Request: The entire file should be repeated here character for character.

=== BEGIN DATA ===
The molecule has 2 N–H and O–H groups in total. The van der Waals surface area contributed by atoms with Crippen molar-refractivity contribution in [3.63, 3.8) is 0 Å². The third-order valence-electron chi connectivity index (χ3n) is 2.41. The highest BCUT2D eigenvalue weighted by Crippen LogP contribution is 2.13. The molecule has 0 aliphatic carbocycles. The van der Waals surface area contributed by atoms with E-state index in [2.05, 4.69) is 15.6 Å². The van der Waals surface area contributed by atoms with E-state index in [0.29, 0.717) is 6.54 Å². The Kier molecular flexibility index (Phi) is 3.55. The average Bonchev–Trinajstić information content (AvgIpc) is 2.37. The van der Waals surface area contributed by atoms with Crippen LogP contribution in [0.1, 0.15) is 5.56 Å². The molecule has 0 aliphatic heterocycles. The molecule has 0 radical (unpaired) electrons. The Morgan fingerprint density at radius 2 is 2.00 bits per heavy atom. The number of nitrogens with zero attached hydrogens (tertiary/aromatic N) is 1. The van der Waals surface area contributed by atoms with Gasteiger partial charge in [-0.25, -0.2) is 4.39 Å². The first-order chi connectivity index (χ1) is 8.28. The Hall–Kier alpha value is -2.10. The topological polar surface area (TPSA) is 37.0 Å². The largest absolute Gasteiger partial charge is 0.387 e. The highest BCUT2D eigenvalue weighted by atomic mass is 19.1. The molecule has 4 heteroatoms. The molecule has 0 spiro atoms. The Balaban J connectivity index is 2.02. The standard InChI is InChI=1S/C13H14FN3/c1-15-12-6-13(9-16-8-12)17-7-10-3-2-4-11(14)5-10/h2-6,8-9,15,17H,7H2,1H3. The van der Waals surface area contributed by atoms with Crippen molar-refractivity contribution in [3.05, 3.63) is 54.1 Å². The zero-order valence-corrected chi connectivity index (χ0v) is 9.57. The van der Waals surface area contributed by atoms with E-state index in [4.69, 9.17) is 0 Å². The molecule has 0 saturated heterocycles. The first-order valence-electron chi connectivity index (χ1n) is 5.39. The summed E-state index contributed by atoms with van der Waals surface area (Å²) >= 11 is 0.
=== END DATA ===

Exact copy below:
The molecule has 2 N–H and O–H groups in total. The van der Waals surface area contributed by atoms with Crippen molar-refractivity contribution in [3.63, 3.8) is 0 Å². The third-order valence-electron chi connectivity index (χ3n) is 2.41. The highest BCUT2D eigenvalue weighted by Crippen LogP contribution is 2.13. The molecule has 0 aliphatic carbocycles. The van der Waals surface area contributed by atoms with E-state index in [2.05, 4.69) is 15.6 Å². The van der Waals surface area contributed by atoms with E-state index in [0.29, 0.717) is 6.54 Å². The Kier molecular flexibility index (Phi) is 3.55. The average Bonchev–Trinajstić information content (AvgIpc) is 2.37. The van der Waals surface area contributed by atoms with Crippen LogP contribution in [0.1, 0.15) is 5.56 Å². The molecule has 0 aliphatic heterocycles. The molecule has 0 radical (unpaired) electrons. The Morgan fingerprint density at radius 2 is 2.00 bits per heavy atom. The number of nitrogens with zero attached hydrogens (tertiary/aromatic N) is 1. The van der Waals surface area contributed by atoms with Gasteiger partial charge in [-0.25, -0.2) is 4.39 Å². The first-order chi connectivity index (χ1) is 8.28. The Hall–Kier alpha value is -2.10. The topological polar surface area (TPSA) is 37.0 Å². The largest absolute Gasteiger partial charge is 0.387 e. The highest BCUT2D eigenvalue weighted by atomic mass is 19.1. The molecule has 4 heteroatoms. The molecule has 0 spiro atoms. The Balaban J connectivity index is 2.02. The standard InChI is InChI=1S/C13H14FN3/c1-15-12-6-13(9-16-8-12)17-7-10-3-2-4-11(14)5-10/h2-6,8-9,15,17H,7H2,1H3. The van der Waals surface area contributed by atoms with Crippen molar-refractivity contribution in [3.05, 3.63) is 54.1 Å². The zero-order valence-corrected chi connectivity index (χ0v) is 9.57. The van der Waals surface area contributed by atoms with E-state index in [4.69, 9.17) is 0 Å². The molecule has 0 saturated heterocycles. The first-order valence-electron chi connectivity index (χ1n) is 5.39. The summed E-state index contributed by atoms with van der Waals surface area (Å²) >= 11 is 0.